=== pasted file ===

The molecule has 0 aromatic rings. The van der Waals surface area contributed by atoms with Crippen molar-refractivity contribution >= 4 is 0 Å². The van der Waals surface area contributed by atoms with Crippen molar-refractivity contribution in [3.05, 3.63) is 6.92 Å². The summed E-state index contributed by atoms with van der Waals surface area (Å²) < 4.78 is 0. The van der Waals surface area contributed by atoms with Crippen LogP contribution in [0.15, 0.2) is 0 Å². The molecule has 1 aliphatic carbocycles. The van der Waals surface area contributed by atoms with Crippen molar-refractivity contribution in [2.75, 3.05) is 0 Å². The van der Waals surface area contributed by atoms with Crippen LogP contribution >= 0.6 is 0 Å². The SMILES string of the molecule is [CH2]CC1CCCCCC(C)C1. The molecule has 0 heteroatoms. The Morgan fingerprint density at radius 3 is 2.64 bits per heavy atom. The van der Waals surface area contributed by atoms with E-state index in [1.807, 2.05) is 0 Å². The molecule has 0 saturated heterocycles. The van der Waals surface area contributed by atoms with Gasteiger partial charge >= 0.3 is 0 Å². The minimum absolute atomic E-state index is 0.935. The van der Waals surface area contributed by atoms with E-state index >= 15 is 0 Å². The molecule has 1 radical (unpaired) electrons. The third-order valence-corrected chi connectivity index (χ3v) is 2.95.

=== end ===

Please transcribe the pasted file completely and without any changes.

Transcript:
The molecule has 0 aromatic rings. The van der Waals surface area contributed by atoms with Crippen molar-refractivity contribution >= 4 is 0 Å². The van der Waals surface area contributed by atoms with Crippen molar-refractivity contribution in [3.05, 3.63) is 6.92 Å². The summed E-state index contributed by atoms with van der Waals surface area (Å²) < 4.78 is 0. The van der Waals surface area contributed by atoms with Crippen LogP contribution in [0.15, 0.2) is 0 Å². The molecule has 1 aliphatic carbocycles. The van der Waals surface area contributed by atoms with Crippen molar-refractivity contribution in [2.75, 3.05) is 0 Å². The van der Waals surface area contributed by atoms with Crippen LogP contribution >= 0.6 is 0 Å². The SMILES string of the molecule is [CH2]CC1CCCCCC(C)C1. The molecule has 0 heteroatoms. The Morgan fingerprint density at radius 3 is 2.64 bits per heavy atom. The van der Waals surface area contributed by atoms with E-state index in [1.807, 2.05) is 0 Å². The molecule has 0 saturated heterocycles. The van der Waals surface area contributed by atoms with Gasteiger partial charge >= 0.3 is 0 Å². The minimum absolute atomic E-state index is 0.935. The van der Waals surface area contributed by atoms with E-state index >= 15 is 0 Å². The molecule has 1 radical (unpaired) electrons. The third-order valence-corrected chi connectivity index (χ3v) is 2.95.